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Japan to Create Defensive Computer Virus

The Japanese government is reportedly planning a computer virus for use against cyber-attackers.

The state-sanctioned malware, scheduled for readiness next March, will be able to break into an attacker’s computer system, according to reports in the Japanese press.

Not much else is known about the proposed software at this point, other than that it will only be used for offensive defense and not for pre-emptive attacks. However, it raises the question of whether it’s ethical to respond to an attack by compromising the attacker’s network (a technique known as active defense, or hacking back).

This is a tricky problem to unpack with some subtle considerations. For example, who should be allowed to do it? In 2015, global banks lost up to $1bn in a co-ordinated heist. Some US banks reportedly lobbied for permission to track down and disable their attackers’ computers. But is this something that the private sector should be allowed to do? 

If it’s to be a government-only affair, then which level of government should be allowed to do it? Are state or federal-level law enforcement agencies permitted, or should we just give the military or the intelligence community the reins? Can they target domestic actors or only foreign ones?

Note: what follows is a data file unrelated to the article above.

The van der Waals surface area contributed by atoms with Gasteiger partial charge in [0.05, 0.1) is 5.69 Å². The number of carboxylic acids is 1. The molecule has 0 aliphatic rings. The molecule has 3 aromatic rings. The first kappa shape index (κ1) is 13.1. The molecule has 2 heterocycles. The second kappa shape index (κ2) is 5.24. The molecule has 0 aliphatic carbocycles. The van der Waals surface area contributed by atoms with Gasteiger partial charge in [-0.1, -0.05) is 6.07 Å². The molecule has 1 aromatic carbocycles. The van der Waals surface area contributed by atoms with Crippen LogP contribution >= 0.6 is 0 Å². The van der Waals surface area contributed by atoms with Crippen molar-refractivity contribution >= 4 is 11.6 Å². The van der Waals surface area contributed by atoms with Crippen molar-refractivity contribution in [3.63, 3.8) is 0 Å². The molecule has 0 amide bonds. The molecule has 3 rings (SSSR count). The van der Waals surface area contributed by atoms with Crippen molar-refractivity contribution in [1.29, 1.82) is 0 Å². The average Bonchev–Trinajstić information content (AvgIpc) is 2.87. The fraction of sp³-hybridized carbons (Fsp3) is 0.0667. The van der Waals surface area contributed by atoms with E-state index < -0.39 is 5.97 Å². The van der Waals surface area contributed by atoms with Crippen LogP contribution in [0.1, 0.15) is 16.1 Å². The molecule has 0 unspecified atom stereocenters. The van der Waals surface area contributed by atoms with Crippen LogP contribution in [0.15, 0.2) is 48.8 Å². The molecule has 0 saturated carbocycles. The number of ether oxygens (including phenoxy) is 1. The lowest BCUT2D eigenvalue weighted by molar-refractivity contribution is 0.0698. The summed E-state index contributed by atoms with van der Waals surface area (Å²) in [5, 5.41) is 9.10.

Then there’s the problem of attribution. Identifying who’s really behind an attack is a probabilistic effort. You can never be entirely certain who’s behind an attack, because the attacker might be using someone else’s infrastructure to hide themselves. The best thing you can do is say who’s probably responsible based on indicators of compromise.

Reports suggest that Japan’s Defense Ministry has an uphill battle justifying its offensive cybersecurity stance. It outlaws the creation of computer viruses, even when used for counterattacks, and has previously adopted a defence-only approach.

However, it hinted at a more aggressive stance in its latest National Defense Program Guidelines, issued in December. It said: “SDF [Self Defence Forces] will fundamentally strengthen its cyber defense capability, including capability to disrupt, during attack against Japan, opponent’s use of cyberspace for the attack.”

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